Mario J. Molina (b. 1943) is one of the leading scientists in the world, dedicated to atmospheric chemistry. He co-authored with Frank Sherwood Rowland the 1974 Nature article predicting the depletion of the ozone layer as a direct consequence of the emissions of certain industrial gases, chlorofluorocarbons (CFCs). The “CFC-ozone depletion theory” led to their earning the 1995 Nobel Prize in Chemistry jointly with Paul J. Crutzen. Professor Molina’s research and publications on the subject also influenced the United Nations Montreal Protocol, a landmark international agreement designed to protect the ozone layer. He is a former MIT Institute Professor and at present, he presides over the Mario Molina Center for Strategic Studies on Energy and Environment in Mexico, which conducts research and promotes public policies. The Center focuses on strategic studies of energy and the environment, particularly in the field of climate change and air quality.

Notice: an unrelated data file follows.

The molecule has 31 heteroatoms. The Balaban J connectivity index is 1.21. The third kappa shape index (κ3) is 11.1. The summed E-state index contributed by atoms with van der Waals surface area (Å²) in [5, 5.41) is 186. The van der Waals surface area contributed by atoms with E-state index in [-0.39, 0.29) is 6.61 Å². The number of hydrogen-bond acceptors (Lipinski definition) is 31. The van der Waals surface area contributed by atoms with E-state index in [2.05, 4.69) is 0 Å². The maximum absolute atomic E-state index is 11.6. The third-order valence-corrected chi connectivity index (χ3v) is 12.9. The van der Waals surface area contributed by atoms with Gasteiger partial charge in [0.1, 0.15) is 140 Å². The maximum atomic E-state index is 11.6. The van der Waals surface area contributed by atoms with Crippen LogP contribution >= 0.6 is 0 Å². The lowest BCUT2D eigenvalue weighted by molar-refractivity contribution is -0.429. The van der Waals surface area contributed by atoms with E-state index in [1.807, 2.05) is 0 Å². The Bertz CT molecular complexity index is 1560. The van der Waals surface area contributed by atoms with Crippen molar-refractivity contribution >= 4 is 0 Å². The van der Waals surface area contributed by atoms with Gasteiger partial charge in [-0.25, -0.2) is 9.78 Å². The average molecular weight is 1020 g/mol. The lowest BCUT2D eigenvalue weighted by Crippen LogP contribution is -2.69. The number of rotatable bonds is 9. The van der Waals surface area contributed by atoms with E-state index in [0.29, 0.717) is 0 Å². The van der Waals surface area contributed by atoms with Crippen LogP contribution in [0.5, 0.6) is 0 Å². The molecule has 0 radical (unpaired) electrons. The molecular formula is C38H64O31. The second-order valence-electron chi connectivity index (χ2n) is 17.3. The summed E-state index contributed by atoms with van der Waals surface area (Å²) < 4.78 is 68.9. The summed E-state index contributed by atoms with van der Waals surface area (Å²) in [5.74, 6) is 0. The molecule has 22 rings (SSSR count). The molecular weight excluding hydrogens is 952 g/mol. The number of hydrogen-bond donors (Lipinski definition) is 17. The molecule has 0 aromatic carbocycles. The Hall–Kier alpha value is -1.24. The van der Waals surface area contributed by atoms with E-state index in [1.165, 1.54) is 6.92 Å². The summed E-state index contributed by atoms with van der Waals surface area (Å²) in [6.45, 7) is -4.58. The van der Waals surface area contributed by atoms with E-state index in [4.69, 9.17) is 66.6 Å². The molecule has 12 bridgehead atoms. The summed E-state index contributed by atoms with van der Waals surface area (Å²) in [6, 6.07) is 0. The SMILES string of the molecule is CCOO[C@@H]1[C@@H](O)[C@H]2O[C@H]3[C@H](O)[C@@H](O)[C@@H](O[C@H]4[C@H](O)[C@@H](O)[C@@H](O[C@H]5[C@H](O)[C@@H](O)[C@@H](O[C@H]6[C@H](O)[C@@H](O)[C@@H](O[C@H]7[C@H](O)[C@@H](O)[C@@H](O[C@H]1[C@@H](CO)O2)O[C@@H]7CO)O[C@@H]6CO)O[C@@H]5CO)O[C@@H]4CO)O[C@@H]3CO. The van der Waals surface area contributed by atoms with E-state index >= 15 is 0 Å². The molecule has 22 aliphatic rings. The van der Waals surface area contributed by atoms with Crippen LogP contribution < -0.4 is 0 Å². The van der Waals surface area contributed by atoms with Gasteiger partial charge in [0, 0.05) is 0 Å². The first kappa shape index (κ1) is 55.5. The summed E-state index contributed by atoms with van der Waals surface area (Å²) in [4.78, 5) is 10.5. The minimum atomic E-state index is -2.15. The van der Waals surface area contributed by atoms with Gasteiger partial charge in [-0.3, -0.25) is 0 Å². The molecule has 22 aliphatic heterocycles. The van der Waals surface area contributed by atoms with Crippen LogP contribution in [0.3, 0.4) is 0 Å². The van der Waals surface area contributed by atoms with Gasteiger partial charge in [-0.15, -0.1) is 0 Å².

Linus Pauling (1901 - 1994) was an American scientist, peace activist, author and educator. He was one of the most influential chemists in history and ranks among the most important scientists in any field of the 20th century. Pauling was among the first to work in the fields of quantum chemistry, molecular biology, and orthomolecular medicine. He is one of few individuals to have been awarded more than one Nobel Prize, and one of only two people to receive the Nobel in two different fields. He is also the only person in that group to have been awarded each of his prizes without sharing it with another recipient.
George Wells Beadle (October 22, 1903 – June 9, 1989) was an American scientist in the field of genetics, and Nobel Prize in Physiology or Medicine Nobel laureate who with Edward Lawrie Tatum discovered the role of genes in regulating biochemical events within cells.